DigiLit Sunday: Real vs. Fake News

When I was in fifth grade, I wrote two research reports: one on Abraham Lincoln and one on the State Mississippi. My research involved several volumes of the World Book encyclopedia. Many have this memory. It was limited research and borderline plagiarism. Over time I learned and grew.

My fifth-grade students are starting research articles.  They have chosen their topics and have questions. Now they want to grab a device. That’s their encyclopedia. In some ways, it’s better than my World Book experience in that it offers the opportunity to look at multiple sources.  But in other significant ways, the downside is the reliability or credibility of the information they retrieve.

The sheer volume of information is overwhelming. What’s a young reader/researcher to do?  I’d rather my students have one reliable source over multiple bad ones. In spite of my reservations, I can not disregard real, fake or somewhere-in-between information is available and being used. Fortunately, there are simple things we can teach kids. Kevin Hodgson’s slide show details useful and straightforward ways for kids to be on the look out for fake news red flags.

The critical part of the lessons in real versus fake news is not how to fact check but why we need to test the reliability of our sources. Misrepresenting the facts to get people to think a certain way or do a certain thing is nothing new. Our president-elect’s slippery use of facts and approach to the media has just made us pay attention to something that has been and will always be. We must be critical consumers of information.

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In the best of situations, how the writer or editor sees the news, creates a bias. Fake versus real is making headlines now, and hopefully changing the way we teach and consume the information we are fed.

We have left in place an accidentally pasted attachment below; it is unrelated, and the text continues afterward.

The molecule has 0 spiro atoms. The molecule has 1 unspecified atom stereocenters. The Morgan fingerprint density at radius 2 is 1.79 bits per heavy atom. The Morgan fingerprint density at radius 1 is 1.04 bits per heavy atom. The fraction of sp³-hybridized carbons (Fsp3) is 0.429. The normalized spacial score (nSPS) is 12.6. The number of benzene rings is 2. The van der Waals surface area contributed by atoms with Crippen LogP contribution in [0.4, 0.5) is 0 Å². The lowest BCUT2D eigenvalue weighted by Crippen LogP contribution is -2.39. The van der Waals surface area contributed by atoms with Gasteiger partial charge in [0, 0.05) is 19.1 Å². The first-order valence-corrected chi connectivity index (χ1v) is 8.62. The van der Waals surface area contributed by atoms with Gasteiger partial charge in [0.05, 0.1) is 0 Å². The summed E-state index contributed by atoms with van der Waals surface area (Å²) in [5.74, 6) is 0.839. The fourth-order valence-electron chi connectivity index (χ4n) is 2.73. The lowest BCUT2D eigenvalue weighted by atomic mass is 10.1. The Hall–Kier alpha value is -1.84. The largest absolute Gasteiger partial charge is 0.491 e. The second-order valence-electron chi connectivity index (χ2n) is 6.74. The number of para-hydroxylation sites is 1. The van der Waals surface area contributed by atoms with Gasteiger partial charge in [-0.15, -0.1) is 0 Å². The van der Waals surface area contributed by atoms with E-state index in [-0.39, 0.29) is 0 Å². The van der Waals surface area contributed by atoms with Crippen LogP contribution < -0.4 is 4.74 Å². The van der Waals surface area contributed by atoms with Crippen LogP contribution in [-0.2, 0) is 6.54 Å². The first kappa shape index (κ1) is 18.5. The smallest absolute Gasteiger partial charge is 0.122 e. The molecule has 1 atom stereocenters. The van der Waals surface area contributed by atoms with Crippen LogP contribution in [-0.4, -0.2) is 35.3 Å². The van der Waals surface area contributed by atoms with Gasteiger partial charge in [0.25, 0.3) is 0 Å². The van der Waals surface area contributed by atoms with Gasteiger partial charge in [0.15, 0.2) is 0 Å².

Read more on this topic on Margaret Simon’s blog Reflection on the Teche.

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7 thoughts on “DigiLit Sunday: Real vs. Fake News

  1. Julieanne,
    The fact that there are so many MORE sources available does make life much MORE interesting than when we were students spitting out “one source reports”. Those were the days!

    This is important and our students MUST learn from the current “fake news explosion”. “In the best of situations, how the writer or editor sees the news, creates a bias. Fake versus real is making headlines now, and hopefully changing the way we teach and consume the information we are fed.”

  2. Ironically, by blogging we are adding to the information age. I think I have an appreciation for other’s opinions and thoughts on a topic; however, we have to be more discerning about what we write, what we post, and what we teach. Oh the good ole days of encyclopedia research! This age of information at your fingertips can be both exciting and scary. Thanks for joining the conversation today.

  3. Your post really got me thinking about the old world book days. I suppose we found the information largely “reliable”. However the viewpoints considered were SO incredibly limited. How can that be 100% credible when it leaves out so many perspectives? It’s a whole new world with so much information and acesss readily available.

  4. Thank you for sharing the resources! I am going to share your blog with the 4th and 5th grade teachers in my building, as well as the other literacy coaches in my district. This is a great message to get out there.

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